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On the way to the seminar this weekend, someone advanced the hypothesis that engineers are more likely to be attracted to aikido than to other martial arts.

Has anyone studied this? Are there comparative demographics of various martial arts? (kinetic/grappling/etc.?)

  • I discuss some of the issues with martial arts demographics in my answer here: martialarts.stackexchange.com/questions/7024/… – Steve Weigand May 2 '17 at 3:11
  • @SteveWeigand: Do you feel like they're similar enough to be Duplicates? – Macaco Branco May 2 '17 at 14:39
  • @SeanDuggan I think they're similar in some ways, but different enough to have its own question. Maybe it will inspire someone to actually perform a poll. – Steve Weigand May 2 '17 at 18:58
  • I've seen a couple of polls/studies about martial arts - I was kind of hoping that this might serve as an inspiration for something similar. Might be an interesting paper for someone in a PT/Sports therapy program. – Mark C. Wallace May 2 '17 at 21:43
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Yes.

To give a few excerpts, Simmons Market Research states

... an estimated 18.1 million Americans participated in karate or some other form of martial art at least once in the past year. Included in that estimate are 9.4 million adults, 5.5 million teenagers and 3.2 million kids.

They then break into further statistics for age groups, gender, and affluence. For example:

An estimated 5 percent of adults say they participated in martial arts last year at least once, and a quarter of those (28 percent) say they do martial arts every chance they get. Surprisingly, this bunch is fairly evenly split between men (52 percent) and women (48 percent). But for the most part, participants are young. Sixty-three percent are between 18 and 34, compared with 25 percent who are between 35 and 49 and 11 percent who are 50 or older.

Interestingly, Asian American adults are no more likely to participate in martial arts than are whites; around 5 percent of each group is involved in the sport. Blacks, on the other hand, are more likely than whites or Asians to engage in martial arts, with 7 percent saying they have participated in the sport at least once in the past year.

And, indeed, income is a definite factor:

Alas, karate lessons don't come cheap, and the likelihood that a child will partake in martial arts increases proportionately with the income of his or her parents. Fifteen percent of kids whose parents earn $75,000 or more a year participate in martial arts, compared with 13 percent of those whose parents make between $50,000 and $75,000. Only 10 percent of kids whose parents earn $50,000 or less participate in the sport.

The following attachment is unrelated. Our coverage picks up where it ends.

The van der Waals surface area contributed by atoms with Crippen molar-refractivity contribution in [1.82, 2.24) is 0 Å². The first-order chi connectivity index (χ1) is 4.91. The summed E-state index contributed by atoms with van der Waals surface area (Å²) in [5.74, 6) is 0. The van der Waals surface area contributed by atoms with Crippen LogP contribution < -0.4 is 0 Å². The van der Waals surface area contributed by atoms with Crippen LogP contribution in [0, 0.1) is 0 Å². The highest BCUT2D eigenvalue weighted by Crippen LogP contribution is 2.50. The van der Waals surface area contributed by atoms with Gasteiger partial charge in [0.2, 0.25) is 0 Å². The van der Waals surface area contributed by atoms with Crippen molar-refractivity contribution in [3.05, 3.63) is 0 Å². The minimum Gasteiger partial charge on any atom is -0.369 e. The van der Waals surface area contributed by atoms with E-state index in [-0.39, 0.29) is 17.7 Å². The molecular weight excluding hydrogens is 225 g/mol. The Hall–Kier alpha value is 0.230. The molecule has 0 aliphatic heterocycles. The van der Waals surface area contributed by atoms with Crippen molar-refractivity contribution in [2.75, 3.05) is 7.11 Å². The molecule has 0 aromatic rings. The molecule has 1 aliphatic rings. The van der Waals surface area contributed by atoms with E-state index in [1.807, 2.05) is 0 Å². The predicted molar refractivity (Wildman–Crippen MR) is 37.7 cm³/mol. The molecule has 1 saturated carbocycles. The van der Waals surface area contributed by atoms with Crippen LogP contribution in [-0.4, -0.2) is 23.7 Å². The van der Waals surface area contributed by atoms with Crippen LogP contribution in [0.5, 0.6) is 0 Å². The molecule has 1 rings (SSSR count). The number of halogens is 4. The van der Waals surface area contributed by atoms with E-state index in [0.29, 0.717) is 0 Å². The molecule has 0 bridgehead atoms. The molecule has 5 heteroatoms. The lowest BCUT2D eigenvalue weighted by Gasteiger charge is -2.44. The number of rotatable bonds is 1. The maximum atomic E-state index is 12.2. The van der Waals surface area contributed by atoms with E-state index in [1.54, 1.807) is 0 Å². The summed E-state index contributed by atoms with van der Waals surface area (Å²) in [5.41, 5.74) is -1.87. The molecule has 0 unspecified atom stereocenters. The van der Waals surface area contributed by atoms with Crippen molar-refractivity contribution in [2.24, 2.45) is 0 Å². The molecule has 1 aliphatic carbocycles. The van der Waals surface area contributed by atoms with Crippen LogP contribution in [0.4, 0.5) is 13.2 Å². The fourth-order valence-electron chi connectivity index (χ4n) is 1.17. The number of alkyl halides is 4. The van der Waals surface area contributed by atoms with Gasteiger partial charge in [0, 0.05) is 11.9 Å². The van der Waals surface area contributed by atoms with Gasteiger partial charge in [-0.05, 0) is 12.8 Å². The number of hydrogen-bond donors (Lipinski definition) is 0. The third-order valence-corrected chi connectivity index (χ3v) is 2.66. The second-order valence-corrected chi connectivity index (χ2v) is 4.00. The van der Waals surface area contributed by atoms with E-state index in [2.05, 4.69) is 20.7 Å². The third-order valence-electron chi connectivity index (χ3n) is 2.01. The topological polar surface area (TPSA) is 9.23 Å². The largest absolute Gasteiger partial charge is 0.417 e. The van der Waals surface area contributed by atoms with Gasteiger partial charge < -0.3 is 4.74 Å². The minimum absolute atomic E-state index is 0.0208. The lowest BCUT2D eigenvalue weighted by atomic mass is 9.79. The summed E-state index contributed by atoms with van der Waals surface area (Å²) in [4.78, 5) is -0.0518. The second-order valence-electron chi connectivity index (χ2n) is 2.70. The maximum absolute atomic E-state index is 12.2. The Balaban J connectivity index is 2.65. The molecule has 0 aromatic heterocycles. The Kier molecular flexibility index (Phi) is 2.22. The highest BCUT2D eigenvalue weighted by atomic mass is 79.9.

Sports & Fitness Industry Association apparently has a more comprehensive and current report, but a subscription is required to access it.

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    Very nice find indeed! – Sardathrion - against SE abuse May 2 '17 at 12:53
  • @Sardathrion: As per the discussion there, it shouldn't be provided alone, but with the content of the answer, much like how one is not to provide a link-only answer. After that, it's the risk of seeming condescending, but I balance that against providing evidence that plugging in the right search terms can find relevant results. Frankly, I think most of what I found is the same resources as in Steve's answer. – Macaco Branco May 2 '17 at 13:09
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    A good answer, yes, but it would be improved by adding information on the age-distribution of the total population; that way, one could tell whether the age distribution of martial arts practitioners is of statistical significance. – Canned Man May 2 '17 at 20:23
  • Any info on distribution amongst incomes / job types? I notice in my club, adults tend to be either college students or lower-middle class, while at the children classes, it's higher-middle class. It may be interesting to learn if this is representative. – Raf May 8 '17 at 14:03
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    @Raf: From the SImmons research, "Alas, karate lessons don't come cheap, and the likelihood that a child will partake in martial arts increases proportionately with the income of his or her parents. Fifteen percent of kids whose parents earn $75,000 or more a year participate in martial arts, compared with 13 percent of those whose parents make between $50,000 and $75,000. Only 10 percent of kids whose parents earn $50,000 or less participate in the sport." – Macaco Branco May 8 '17 at 14:19

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